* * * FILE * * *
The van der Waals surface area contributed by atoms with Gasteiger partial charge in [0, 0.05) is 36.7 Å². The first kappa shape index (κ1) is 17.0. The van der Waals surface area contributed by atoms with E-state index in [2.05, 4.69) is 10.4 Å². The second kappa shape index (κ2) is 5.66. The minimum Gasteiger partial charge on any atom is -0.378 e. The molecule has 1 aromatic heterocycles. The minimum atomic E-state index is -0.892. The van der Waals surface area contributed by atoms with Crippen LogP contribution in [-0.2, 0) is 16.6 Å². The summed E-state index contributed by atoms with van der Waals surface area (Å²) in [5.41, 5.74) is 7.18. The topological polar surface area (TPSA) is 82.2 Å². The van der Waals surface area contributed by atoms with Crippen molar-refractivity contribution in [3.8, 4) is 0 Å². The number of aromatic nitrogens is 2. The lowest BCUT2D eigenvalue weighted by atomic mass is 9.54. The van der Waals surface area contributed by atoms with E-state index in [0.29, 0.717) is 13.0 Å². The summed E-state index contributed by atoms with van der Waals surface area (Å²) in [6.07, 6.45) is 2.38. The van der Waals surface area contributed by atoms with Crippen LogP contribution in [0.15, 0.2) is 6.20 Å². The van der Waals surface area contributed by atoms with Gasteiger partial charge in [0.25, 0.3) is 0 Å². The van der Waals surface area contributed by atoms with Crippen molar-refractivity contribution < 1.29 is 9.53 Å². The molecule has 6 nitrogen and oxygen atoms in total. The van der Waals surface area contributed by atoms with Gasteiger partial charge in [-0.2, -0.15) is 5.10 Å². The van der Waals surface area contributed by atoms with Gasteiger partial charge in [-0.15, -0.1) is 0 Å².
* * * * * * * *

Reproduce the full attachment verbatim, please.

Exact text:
The van der Waals surface area contributed by atoms with Gasteiger partial charge in [0, 0.05) is 36.7 Å². The first kappa shape index (κ1) is 17.0. The van der Waals surface area contributed by atoms with E-state index in [2.05, 4.69) is 10.4 Å². The second kappa shape index (κ2) is 5.66. The minimum Gasteiger partial charge on any atom is -0.378 e. The molecule has 1 aromatic heterocycles. The minimum atomic E-state index is -0.892. The van der Waals surface area contributed by atoms with Crippen LogP contribution in [-0.2, 0) is 16.6 Å². The summed E-state index contributed by atoms with van der Waals surface area (Å²) in [5.41, 5.74) is 7.18. The topological polar surface area (TPSA) is 82.2 Å². The van der Waals surface area contributed by atoms with Crippen molar-refractivity contribution in [3.8, 4) is 0 Å². The number of aromatic nitrogens is 2. The lowest BCUT2D eigenvalue weighted by atomic mass is 9.54. The van der Waals surface area contributed by atoms with E-state index in [0.29, 0.717) is 13.0 Å². The summed E-state index contributed by atoms with van der Waals surface area (Å²) in [6.07, 6.45) is 2.38. The van der Waals surface area contributed by atoms with Crippen LogP contribution in [0.15, 0.2) is 6.20 Å². The van der Waals surface area contributed by atoms with Gasteiger partial charge in [0.25, 0.3) is 0 Å². The van der Waals surface area contributed by atoms with Crippen molar-refractivity contribution < 1.29 is 9.53 Å². The molecule has 6 nitrogen and oxygen atoms in total. The van der Waals surface area contributed by atoms with Gasteiger partial charge in [-0.2, -0.15) is 5.10 Å². The van der Waals surface area contributed by atoms with Gasteiger partial charge in [-0.15, -0.1) is 0 Å².